DES MOINES (AP) — A legislative panel approved a measure Wednesday that would ban the remote distribution of abortion-inducing pills, a proposal the bill's sponsor said is intended to delay the procedure and give women more time to change their minds.
The subcommittee voted 2-1 to prohibit the use of webcams or teleconferencing as a means of dispensing the drugs that can be taken only in the first weeks of pregnancy to patients who live in remote locations. The two Republicans voted in favor. The one Democrat on the panel was opposed. The bill now moves to the House Human Resources Committee.
The bill would require that women seeking an abortion be in the presence of a physician when receiving the pills. It also outlines disciplinary procedures should a physician violate the terms of the bill, which can include the revocation of a doctor's license.
Rep. Matt Windschitl, R-Missouri Valley, the bill's sponsor, said that if women don't have immediate access to an abortion-inducing drug, he hopes more might consider carrying a pregnancy to term.
“If that mother is now unable to go and get a webcam abortion, maybe it'll give her a little bit more time to think about it,” Windschitl said. “That would be my hope.”
Windschitl opposes abortion rights, but he said it's not his intention to limit health care access.
“I'm not trying to restrict women's access to health care,” he said. “I'm not trying to take away a right that the Supreme Court found in 1973. There's no way that you can fully legislate away abortion, and I fully respect that. It's about changing hearts and minds.”
Rep. Beth Wessel-Kroeschall, D-Ames, opposed the bill. She said it would create difficulties for rural Iowans with limited access to doctors.
“This does put women who don't have access to in-person medical care at risk for a more invasive procedure at a later term,” she said.
Erin Davison-Rippey, a Planned Parenthood of the Heartland lobbyist, said that since abortion pills can be used only during the first nine weeks of pregnancy, it would be difficult for some women to travel a long distance to see a doctor in person within that time. The bill severely restricts a woman's access to the drug, she said, and the state would likely see an increase in surgical abortions as a result.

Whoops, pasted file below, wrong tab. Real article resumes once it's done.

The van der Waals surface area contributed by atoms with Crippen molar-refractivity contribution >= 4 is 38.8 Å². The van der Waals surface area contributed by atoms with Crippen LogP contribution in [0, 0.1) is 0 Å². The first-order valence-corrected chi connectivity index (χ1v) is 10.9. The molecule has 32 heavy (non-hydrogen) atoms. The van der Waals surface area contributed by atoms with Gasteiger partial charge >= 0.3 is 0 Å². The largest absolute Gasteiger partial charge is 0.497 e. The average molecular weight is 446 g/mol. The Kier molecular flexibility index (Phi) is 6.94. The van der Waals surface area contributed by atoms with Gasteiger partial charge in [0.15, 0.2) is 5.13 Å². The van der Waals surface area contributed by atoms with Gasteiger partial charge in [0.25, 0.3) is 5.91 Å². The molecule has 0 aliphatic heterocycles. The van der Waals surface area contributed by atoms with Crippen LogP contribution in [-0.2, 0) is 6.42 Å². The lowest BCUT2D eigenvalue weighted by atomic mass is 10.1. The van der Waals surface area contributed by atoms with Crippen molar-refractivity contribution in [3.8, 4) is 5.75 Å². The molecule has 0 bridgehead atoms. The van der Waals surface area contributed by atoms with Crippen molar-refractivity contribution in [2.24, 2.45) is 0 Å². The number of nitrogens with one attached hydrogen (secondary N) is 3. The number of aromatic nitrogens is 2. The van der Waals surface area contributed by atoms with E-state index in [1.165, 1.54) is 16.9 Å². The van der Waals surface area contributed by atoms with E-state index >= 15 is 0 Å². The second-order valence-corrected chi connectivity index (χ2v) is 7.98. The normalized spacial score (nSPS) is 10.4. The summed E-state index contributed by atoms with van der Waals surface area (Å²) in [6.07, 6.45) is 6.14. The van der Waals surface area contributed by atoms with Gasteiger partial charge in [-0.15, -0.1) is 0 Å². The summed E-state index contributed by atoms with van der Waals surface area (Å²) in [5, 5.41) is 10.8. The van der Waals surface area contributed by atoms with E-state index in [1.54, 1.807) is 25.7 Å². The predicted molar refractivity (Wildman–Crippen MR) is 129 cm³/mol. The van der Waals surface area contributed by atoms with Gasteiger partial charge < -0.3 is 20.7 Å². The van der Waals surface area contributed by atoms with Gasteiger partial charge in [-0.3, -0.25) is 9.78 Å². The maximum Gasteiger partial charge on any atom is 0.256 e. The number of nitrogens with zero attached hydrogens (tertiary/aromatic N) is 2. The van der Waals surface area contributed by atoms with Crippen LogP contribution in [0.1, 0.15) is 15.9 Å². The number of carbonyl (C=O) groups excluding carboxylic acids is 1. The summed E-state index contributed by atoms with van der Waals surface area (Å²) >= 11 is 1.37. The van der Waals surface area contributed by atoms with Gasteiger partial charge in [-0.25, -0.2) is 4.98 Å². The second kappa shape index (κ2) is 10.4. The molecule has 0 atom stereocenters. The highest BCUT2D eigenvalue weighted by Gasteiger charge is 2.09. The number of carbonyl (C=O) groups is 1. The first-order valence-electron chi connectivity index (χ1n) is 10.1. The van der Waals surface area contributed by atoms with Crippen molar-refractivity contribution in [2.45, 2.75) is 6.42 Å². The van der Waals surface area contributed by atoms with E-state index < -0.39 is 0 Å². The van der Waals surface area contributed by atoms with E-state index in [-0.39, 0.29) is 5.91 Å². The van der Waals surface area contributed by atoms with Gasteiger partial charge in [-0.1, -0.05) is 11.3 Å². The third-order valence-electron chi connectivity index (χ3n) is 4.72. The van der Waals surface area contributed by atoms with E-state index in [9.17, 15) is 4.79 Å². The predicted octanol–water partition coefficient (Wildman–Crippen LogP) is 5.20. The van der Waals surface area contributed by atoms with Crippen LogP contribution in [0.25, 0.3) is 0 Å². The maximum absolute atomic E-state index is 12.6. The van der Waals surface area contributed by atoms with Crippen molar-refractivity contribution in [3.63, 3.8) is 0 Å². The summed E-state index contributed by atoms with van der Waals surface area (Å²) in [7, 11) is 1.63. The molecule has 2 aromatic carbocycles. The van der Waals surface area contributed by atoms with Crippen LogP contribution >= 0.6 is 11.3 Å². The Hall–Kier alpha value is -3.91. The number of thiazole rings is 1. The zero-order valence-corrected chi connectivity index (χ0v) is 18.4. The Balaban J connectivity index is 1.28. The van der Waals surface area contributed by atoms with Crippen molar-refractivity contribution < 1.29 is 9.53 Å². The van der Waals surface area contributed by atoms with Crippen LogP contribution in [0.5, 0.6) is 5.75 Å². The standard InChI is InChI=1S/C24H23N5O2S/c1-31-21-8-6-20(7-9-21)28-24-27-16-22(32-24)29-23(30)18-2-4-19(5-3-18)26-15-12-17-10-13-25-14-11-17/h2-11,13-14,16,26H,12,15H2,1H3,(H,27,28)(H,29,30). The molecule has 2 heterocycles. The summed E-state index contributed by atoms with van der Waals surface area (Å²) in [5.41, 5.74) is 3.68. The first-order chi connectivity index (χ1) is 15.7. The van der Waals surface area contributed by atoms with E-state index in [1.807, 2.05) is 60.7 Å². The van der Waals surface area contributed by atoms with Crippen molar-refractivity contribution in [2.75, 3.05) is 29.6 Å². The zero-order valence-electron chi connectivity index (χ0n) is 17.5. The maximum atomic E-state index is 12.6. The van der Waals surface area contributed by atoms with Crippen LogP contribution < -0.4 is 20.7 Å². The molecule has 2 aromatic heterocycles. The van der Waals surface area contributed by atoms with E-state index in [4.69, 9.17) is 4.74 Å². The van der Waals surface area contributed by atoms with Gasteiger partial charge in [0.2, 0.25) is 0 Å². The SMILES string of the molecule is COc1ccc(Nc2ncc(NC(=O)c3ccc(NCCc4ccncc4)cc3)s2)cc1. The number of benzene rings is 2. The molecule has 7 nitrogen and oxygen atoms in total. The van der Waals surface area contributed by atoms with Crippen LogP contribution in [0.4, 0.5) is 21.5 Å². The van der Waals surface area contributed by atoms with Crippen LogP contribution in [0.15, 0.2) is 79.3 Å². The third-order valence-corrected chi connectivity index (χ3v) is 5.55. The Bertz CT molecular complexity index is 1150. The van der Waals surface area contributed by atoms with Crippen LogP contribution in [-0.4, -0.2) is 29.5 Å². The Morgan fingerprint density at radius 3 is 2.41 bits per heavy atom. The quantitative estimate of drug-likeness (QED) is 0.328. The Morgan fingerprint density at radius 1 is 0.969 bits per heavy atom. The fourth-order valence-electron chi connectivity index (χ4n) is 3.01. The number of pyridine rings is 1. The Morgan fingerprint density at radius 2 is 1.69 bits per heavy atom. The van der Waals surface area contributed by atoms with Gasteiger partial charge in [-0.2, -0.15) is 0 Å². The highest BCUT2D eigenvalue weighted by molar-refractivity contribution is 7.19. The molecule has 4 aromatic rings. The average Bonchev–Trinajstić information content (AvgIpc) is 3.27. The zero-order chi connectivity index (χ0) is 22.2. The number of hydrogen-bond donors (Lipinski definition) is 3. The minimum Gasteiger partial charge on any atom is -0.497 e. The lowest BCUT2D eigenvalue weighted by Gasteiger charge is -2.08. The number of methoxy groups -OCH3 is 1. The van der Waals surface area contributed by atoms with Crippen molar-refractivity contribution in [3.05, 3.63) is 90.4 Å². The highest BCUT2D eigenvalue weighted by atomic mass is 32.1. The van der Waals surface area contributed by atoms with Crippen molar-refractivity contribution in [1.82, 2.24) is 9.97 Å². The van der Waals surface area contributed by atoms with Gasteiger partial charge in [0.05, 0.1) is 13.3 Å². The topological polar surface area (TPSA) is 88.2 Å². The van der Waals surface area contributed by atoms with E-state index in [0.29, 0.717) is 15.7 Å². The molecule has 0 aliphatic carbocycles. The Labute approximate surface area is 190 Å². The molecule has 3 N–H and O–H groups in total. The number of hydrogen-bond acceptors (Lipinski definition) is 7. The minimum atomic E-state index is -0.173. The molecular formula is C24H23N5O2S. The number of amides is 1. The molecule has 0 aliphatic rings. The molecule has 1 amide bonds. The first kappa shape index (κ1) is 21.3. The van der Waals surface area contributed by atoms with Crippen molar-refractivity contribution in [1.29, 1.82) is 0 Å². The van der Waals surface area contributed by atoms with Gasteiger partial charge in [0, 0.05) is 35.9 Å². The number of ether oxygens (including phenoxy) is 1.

“In a rural state like Iowa, telemedicine ensures that Iowans have access to health care regardless of their geographical location,” she said.
The Iowa Board of Medicine last summer adopted rules regarding the administration of abortion pills that were set to go into effect in November. The rules do not explicitly mention medical services via telecommunications but require the physical presence of a physician.
Planned Parenthood of the Heartland, which provides abortion pills in coordination with physicians at 12 remote locations across Iowa, challenged the regulations, and a judge ruled it could keep using video conferencing to distribute the drugs until the matter is resolved by the courts.
Planned Parenthood became the first organization to implement such a system when it began the program in 2008.
Similar legislation stalled last year. The new proposal could have difficulty in the Democratic-controlled Senate.
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